Where the Wild Things Are: The Urban Ecology of Harvard Square

To the squirrels, turkeys, and geese that make their homes here, we are mere guests for four years. FM set out to honor our gracious hosts by investigating their history and capturing their daily life. While doing so, we uncovered some pretty neat stuff.


First-years, sophomores, and juniors will experience spring on Harvard’s campus for the first time this semester. New England’s flowers come into full bloom, the concrete jungle aesthetic yields to green grass, and undergraduates emerge from midterm-induced stupors to actually enjoy the landscape.

Though Harvard’s humans are making their springtime debut, for campus fauna, it’s not their first cotillion. To the squirrels, turkeys, and geese that make their homes here, we are mere guests for four years.

FM set out to honor our gracious hosts by investigating their history and capturing their daily life. While doing so, we uncovered some pretty neat stuff.

Eastern Gray Squirrel (Sciurus carolinensis)

In 2011, a (now defunct) student project aimed to collate an archive of Harvard Squirrels over the centuries, and in 2013, the Huffington Post declared Harvard one of America’s “most squirrel obsessed colleges.”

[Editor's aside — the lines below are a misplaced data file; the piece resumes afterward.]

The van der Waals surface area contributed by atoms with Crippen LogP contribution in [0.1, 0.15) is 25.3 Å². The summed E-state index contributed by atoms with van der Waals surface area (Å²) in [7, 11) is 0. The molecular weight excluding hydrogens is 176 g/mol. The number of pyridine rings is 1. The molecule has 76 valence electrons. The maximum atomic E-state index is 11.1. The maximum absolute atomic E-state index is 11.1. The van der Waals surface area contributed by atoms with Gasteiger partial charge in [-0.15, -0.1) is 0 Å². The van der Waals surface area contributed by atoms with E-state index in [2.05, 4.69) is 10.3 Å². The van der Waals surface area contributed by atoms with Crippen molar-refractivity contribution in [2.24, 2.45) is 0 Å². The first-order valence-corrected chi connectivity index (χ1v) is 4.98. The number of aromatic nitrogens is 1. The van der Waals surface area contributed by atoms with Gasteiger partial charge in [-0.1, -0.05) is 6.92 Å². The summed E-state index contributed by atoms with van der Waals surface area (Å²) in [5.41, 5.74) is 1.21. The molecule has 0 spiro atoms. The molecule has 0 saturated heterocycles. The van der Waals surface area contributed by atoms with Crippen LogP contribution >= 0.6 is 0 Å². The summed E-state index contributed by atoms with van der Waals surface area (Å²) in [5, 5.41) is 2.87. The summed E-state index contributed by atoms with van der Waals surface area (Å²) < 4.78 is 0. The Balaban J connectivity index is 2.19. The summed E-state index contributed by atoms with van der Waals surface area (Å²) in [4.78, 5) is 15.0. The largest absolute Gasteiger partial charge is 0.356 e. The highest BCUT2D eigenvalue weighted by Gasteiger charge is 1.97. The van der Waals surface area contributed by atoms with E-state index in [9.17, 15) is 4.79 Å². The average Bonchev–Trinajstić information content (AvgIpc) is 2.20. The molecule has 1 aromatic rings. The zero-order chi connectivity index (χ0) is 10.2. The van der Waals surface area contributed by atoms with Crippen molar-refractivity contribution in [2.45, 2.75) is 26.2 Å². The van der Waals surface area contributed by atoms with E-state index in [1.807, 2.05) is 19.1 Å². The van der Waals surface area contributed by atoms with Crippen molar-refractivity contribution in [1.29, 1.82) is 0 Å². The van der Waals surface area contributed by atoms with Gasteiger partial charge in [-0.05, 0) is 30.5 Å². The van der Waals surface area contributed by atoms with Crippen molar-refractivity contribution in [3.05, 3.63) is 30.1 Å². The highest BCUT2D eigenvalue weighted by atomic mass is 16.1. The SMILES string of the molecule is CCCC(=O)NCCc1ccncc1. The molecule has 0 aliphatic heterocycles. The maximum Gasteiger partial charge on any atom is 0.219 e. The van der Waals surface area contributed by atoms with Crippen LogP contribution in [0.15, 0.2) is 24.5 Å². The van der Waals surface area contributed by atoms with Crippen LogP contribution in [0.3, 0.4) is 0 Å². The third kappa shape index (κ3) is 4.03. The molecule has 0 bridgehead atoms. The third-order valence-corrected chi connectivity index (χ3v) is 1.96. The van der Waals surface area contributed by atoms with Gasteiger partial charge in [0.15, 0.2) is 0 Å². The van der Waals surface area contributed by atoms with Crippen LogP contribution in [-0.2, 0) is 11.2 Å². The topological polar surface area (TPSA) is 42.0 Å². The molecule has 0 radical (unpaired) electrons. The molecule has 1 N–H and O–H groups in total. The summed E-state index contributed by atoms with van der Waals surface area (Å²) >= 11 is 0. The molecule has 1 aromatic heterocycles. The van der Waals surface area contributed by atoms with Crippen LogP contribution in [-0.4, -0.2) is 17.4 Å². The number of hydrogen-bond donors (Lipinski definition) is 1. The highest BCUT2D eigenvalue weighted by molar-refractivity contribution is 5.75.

But the squirrel’s prominence in Harvard’s culture has figured since at least the Great Depression.

On January 11, 1938, student Bernard D. Shea ’41 innocently held out unpopped popcorn to an interloping squirrel. Instead of eating the popcorn, though, the squirrel took a bite of his index finger.

By 1941, squirrels had switched from menacing pests to saviors in The Crimson’s annals, when it reported that a “chivalrous squirrel” protected “three damsels in distress” from an overactive laundry salesman.

Since then, squirrels have definitely stirred up campus controversy: One Crimson headline from 1996 provocatively asked, “Are Squirrels a First-Year’s Friend? Or Are They Only Glorified Rats?”

Friend or foe, today it seems almost impossible to walk around the Yard without encountering one of these tall-tailed tree huggers.


We asked Jason W. MacKay, a landscape services supervisor at Harvard, if he had any insight into squirrels’ iconic status. Although he could not say for sure, MacKay did point out their ubiquity across campus. According to MacKay, Harvard Yard has enough mature oak trees to support a large resident squirrel population. “They produce an abundance of acorns that it’d be hard to not be attracted to Harvard Yard,” he says.